Lawyers Journal

Avoiding the auto exclusion in social host cases just got harder

For 25 years, victims of drunk driving accidents in Massachusetts have been able to maximize liability insurance coverage in claims against social hosts by being able to access a negligent host's homeowner's insurance policy, as well as the auto policy of the negligent driver. However, a recent Appeals Court case construing a new version of the auto exclusion means that it will be increasingly difficult to obtain homeowner's coverage for these claims.

The Marnell decision

A typical auto exclusion states that the insurance does not apply to: "'Bodily injury' or 'property damage' arising out of the ownership, maintenance, use or entrustment to others of any … 'auto' … owned or operated by or rented or loaned to any insured … ."

In the landmark decision of Worcester Mut. Ins. Co. v. Marnell,1 the Supreme Judicial Court held that the auto exclusion in the insureds' homeowner's policy did not apply to a claim brought against the insureds for their alleged negligent supervision of a party where their son (also an insured) became intoxicated. The tort plaintiff was injured when the son left the party in his own car and struck the plaintiff.

Despite the language of the auto exclusion, the court held that the severability clause in the policy required that the insurance provided by the policy apply separately to each insured.2Thus, the court held, "the term 'insured' as used in the motor vehicle exclusion refers only to the person claiming coverage under the policy … While our interpretation of the policy makes the word 'any' in the motor vehicle exclusion superfluous, the construction urged by [the insurer] would render the entire severability of insurance clause meaningless."3

Because the parents did not "own or operate" the car driven by their son, the policy's exclusion for injury arising out of "any insured's" ownership or use of a motor vehicle did not apply to the claims asserted against the parents. This interpretation of the exclusion is by no means universal. Instead, the vast majority of states have applied the exclusion in its literal sense, and denied coverage where the bodily injury arose from any insured's ownership or use of a vehicle.4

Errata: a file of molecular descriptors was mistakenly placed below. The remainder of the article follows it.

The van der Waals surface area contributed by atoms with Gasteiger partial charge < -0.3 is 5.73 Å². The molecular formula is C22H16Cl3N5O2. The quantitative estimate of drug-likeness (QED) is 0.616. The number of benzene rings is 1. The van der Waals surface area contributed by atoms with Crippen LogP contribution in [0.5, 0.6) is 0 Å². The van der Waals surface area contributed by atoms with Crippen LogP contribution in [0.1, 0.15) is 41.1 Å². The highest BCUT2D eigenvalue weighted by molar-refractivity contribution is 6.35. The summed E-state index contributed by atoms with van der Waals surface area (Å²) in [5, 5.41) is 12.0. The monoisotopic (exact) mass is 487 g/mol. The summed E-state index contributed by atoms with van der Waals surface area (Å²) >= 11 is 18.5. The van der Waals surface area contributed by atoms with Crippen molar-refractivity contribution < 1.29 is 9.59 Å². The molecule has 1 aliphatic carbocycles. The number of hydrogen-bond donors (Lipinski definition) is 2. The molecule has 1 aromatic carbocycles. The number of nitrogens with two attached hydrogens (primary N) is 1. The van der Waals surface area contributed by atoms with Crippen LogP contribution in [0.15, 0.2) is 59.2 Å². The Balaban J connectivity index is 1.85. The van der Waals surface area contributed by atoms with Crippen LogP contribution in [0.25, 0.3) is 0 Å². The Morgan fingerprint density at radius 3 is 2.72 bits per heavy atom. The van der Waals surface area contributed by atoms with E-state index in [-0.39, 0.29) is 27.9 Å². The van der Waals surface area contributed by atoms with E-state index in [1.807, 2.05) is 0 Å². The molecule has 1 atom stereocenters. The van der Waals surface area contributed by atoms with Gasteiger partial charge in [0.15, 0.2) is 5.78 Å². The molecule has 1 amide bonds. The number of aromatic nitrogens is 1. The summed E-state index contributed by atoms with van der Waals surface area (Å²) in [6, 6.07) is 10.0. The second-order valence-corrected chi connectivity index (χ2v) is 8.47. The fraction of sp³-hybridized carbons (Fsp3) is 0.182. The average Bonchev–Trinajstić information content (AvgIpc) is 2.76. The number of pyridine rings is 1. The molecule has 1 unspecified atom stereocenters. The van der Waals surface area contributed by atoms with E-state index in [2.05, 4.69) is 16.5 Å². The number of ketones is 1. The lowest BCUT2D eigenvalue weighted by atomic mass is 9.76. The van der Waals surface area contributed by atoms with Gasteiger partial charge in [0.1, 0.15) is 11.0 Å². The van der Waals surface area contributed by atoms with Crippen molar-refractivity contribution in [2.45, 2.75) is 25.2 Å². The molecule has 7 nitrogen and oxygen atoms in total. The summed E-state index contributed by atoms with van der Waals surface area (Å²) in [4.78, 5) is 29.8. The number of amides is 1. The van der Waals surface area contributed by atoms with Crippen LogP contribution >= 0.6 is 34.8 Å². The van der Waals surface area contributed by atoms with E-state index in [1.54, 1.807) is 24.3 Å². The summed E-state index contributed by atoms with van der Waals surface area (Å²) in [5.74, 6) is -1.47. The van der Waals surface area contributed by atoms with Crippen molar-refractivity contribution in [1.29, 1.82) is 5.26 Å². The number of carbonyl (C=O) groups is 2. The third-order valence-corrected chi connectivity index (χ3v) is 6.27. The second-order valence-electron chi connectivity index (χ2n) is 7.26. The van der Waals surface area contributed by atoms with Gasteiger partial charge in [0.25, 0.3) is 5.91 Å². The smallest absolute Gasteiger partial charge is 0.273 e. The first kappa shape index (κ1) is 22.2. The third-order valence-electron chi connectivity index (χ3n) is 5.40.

Even under the Massachusetts interpretation of the auto exclusion, coverage is not available for every claim of negligent supervision. For example, there is no coverage if the accident involved a vehicle that was owned by the insured. This distinction finds its roots in the Marnell decision itself where the SJC noted: "under our construction of the policy, the motor vehicle exclusion prevents the homeowners' policy from providing additional insurance, without a premium, to an insured when a motor vehicle owned or operated by that person is involved in an accident."5

For similar reasons, the auto exclusion also applies to claims of negligent entrustment, because the essence of an entrustment claim involves ownership or control over the use of the vehicle.6 As a general principle, the court was willing to override the exclusion if the insured could not have obtained automobile coverage for the accident.

Implications of different language in the auto exclusion

The analysis in Marnell has been called into question as a result of the recent Appeals Court decision in Massachusetts Prop. Ins. Underwriting Ass'n v. Berry.7 In circumstances that were analogous to those in Marnell, the insureds hosted a party at their home, and negligently allowed an inebriated guest to operate a vehicle, resulting in an accident.